In contrast was his brother Steve Ford, who graduated from high school two months before their father became President upon the resignation of Richard Nixon.
A month after that he left the White House (where he’d only lived briefly) and headed to Utah, intending to join his brother at the state university there.
Going back into the 19th century, Andrew Johnson, Jr. decided to remain closer to his family and attended Georgetown University.
Susan Ford, who hosted her June 1975 high school prom in the White House, seemed to have decided before graduation that she wanted to remain close to her parents and thus enrolled in the fall of 1975 at the girl’s school Mount Vernon College (now part of the George Washington University), in suburban Washington, a short commute to the White House. She later transferred to the University of Kansas.
Previous to 1945, the only First Daughters who attended college were already enrolled at the time their fathers became President – Helene Taft at Bryne Mawr in Pennsylvania and Jesse Wilson at Goucher College in Maryland. In the case of Helene Taft, she took a leave of absence in 1909 to serve as a substitute White House hostess for her father, following the sudden but mild stroke of her mother.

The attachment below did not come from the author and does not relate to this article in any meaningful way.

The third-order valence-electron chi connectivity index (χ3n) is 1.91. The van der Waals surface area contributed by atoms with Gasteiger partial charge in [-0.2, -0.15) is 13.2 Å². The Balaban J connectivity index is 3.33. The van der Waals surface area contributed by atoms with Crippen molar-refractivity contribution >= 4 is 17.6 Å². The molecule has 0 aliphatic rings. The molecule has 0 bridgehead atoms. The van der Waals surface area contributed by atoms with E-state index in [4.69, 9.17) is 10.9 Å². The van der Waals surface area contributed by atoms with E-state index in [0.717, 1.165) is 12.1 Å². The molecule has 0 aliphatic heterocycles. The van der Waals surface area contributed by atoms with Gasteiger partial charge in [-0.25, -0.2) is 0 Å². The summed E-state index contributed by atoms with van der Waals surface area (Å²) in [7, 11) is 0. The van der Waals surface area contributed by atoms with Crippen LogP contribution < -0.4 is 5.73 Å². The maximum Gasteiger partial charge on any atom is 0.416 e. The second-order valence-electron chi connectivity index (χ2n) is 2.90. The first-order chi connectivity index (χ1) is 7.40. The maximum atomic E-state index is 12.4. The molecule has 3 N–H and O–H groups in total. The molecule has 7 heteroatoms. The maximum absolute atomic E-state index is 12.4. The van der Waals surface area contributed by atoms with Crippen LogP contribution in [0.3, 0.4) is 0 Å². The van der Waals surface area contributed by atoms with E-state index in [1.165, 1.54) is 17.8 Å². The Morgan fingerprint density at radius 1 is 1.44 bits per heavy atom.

First Sons who began college at the time of their father’s incumbencies were all “legacy” students, their chance of acceptance being improved by the fact that their fathers had also gone there. Thus, they made no college search.
These included Franklin D. Roosevelt, Jr. enrolled at Harvard University in 1933 and his brother John who began there two years later, and the sons of Theodore Roosevelt, “Teddy, Jr,” who started there in 1905 and Kermit in 1908.
In 1924, John Coolidge enrolled at Amherst College, his father’s alma mater.
Coolidge had a difficult time, initially, becoming the first Presidential Child to have to share a college dorm room with a Secret Service agent.
In the 19th century, there were no First Daughters who attended college. Among the First Sons who went to college at the time of their father’s incumbencies, John Adams II (son of John Quincy Adams) followed family tradition and went to Harvard University.
Alan Arthur was known for making unannounced trips down to Washington from college, surprising his father and the White House staff by often arriving in the wee hours of the morning.